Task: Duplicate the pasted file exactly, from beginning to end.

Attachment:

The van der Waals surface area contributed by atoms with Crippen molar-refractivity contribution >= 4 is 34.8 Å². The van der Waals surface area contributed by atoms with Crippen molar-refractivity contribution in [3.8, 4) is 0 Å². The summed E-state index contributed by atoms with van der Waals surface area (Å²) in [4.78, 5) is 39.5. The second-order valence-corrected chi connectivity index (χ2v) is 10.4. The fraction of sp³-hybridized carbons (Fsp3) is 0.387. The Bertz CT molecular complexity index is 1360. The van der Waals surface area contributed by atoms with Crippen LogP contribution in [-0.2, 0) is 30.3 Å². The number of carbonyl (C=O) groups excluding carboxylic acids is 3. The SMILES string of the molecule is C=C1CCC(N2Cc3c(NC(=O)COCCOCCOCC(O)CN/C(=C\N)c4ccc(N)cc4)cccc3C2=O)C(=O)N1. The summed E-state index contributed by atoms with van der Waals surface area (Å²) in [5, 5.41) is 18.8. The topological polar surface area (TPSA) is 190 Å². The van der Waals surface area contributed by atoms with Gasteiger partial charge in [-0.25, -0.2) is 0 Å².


The van der Waals surface area contributed by atoms with Crippen molar-refractivity contribution >= 4 is 34.8 Å². The van der Waals surface area contributed by atoms with Crippen molar-refractivity contribution in [3.8, 4) is 0 Å². The summed E-state index contributed by atoms with van der Waals surface area (Å²) in [4.78, 5) is 39.5. The second-order valence-corrected chi connectivity index (χ2v) is 10.4. The fraction of sp³-hybridized carbons (Fsp3) is 0.387. The Bertz CT molecular complexity index is 1360. The van der Waals surface area contributed by atoms with Crippen LogP contribution in [-0.2, 0) is 30.3 Å². The number of carbonyl (C=O) groups excluding carboxylic acids is 3. The SMILES string of the molecule is C=C1CCC(N2Cc3c(NC(=O)COCCOCCOCC(O)CN/C(=C\N)c4ccc(N)cc4)cccc3C2=O)C(=O)N1. The summed E-state index contributed by atoms with van der Waals surface area (Å²) in [5, 5.41) is 18.8. The topological polar surface area (TPSA) is 190 Å². The van der Waals surface area contributed by atoms with Gasteiger partial charge in [-0.25, -0.2) is 0 Å².